As I have lectured about less stressful veterinary care, and participated in various Facebook groups and forums, I often hear opinions that only serve to keep discussions about Low Stress Handling® polarized within the veterinary and animal behavior industries. Some believe that Low Stress Handling® techniques take too long to be usable in an … Continued
Dr. Sophia Yin’s pet-friendly animal handling techniques are shaping the new standard of care for petcare professionals. Low Stress Handling leads to safer and more satisfied staff, efficient workplaces, lowered liability, loyal clients, and of course, happy animals. Download your own copy of the Low Stress Handling Certification Guide now!! About this Program: Veterinary hospitals … Continued
Patterns of Predation Before dogs became pets, they were wild and lived by preying on animals big and small. Dogs would gather together to chase down an older, younger, or injured animal, grabbing the jugular vein or abdomen, resulting in a kill. All of the dogs would feed in turn, and bring some back to … Continued
What’s with all the scratching? Is it heat? Summertime can often trigger skin rashes and ear infections in dogs. You may be cleaning your dog’s ears, bathing them, or giving them anti-histamines, yet they continue scratching away. There may be relief for a day or two, but it continues to come back. The foot licking, … Continued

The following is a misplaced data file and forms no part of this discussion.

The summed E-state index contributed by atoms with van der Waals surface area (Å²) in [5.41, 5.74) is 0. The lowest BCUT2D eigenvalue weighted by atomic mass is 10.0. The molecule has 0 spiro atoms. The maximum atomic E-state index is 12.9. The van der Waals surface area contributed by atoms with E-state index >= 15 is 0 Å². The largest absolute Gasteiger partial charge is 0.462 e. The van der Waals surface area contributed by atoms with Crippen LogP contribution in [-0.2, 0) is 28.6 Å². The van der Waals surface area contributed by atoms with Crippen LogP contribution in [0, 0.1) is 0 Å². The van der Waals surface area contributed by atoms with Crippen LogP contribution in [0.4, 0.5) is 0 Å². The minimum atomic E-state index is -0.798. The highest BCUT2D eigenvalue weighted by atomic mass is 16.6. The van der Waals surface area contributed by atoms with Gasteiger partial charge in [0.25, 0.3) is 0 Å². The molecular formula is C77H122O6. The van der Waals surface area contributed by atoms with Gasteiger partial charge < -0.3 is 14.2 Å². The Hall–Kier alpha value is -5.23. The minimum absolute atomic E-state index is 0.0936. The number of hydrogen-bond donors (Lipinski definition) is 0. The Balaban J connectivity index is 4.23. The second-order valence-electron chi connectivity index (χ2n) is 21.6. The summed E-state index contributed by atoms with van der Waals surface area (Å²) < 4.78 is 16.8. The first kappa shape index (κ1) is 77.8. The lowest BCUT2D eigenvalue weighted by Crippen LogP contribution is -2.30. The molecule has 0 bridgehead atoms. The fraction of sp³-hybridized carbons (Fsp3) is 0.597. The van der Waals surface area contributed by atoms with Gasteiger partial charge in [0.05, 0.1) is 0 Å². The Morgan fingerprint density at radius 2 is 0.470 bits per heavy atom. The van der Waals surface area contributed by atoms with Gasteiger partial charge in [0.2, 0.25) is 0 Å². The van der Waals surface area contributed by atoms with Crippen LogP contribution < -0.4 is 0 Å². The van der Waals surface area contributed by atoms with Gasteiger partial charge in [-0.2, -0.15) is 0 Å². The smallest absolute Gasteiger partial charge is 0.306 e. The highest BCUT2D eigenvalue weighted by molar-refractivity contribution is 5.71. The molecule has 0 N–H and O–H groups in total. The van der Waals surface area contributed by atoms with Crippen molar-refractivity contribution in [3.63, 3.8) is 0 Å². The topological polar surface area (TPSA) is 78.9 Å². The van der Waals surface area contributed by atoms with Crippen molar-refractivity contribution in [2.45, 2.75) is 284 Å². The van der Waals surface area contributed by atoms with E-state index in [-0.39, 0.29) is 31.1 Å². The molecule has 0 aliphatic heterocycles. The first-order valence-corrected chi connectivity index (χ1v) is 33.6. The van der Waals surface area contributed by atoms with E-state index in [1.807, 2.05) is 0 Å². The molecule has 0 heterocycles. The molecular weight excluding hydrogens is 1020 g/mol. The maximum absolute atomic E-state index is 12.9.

Dr. Sally Foote DVM Have you ever had a patient you wanted to “flip the lip” for a dental exam, but the patient was anxious about mouth handling? Raising the upper lip, also known as “Flip the lip” can be difficult for pets’ who are wary of handling around the head. These situations are challenging, … Continued
Written by Dr. Yin in 2009, this article covers the dangers of those holiday snacks we often leave out for friends and family. And, unintentionally, for a rambunctious pet with a finely tuned nose. Although the tasty candy here was chocolate eggs, Halloween and Christmas also feature dangerous, delicious chocolate.
For most pet parents, having a dog that’s well trained would be nice but doesn’t seem like a necessity. This is especially true if the dog spends most of his time in familiar places—such as the home, or the yard, or just on short walks in the neighborhood. He may be so used to the scene that he never gets excited enough or distracted enough to be bothersome. It turns out that you can’t count on life being so mundane. One family found this out the expensive way when their Holiday house plan went awry.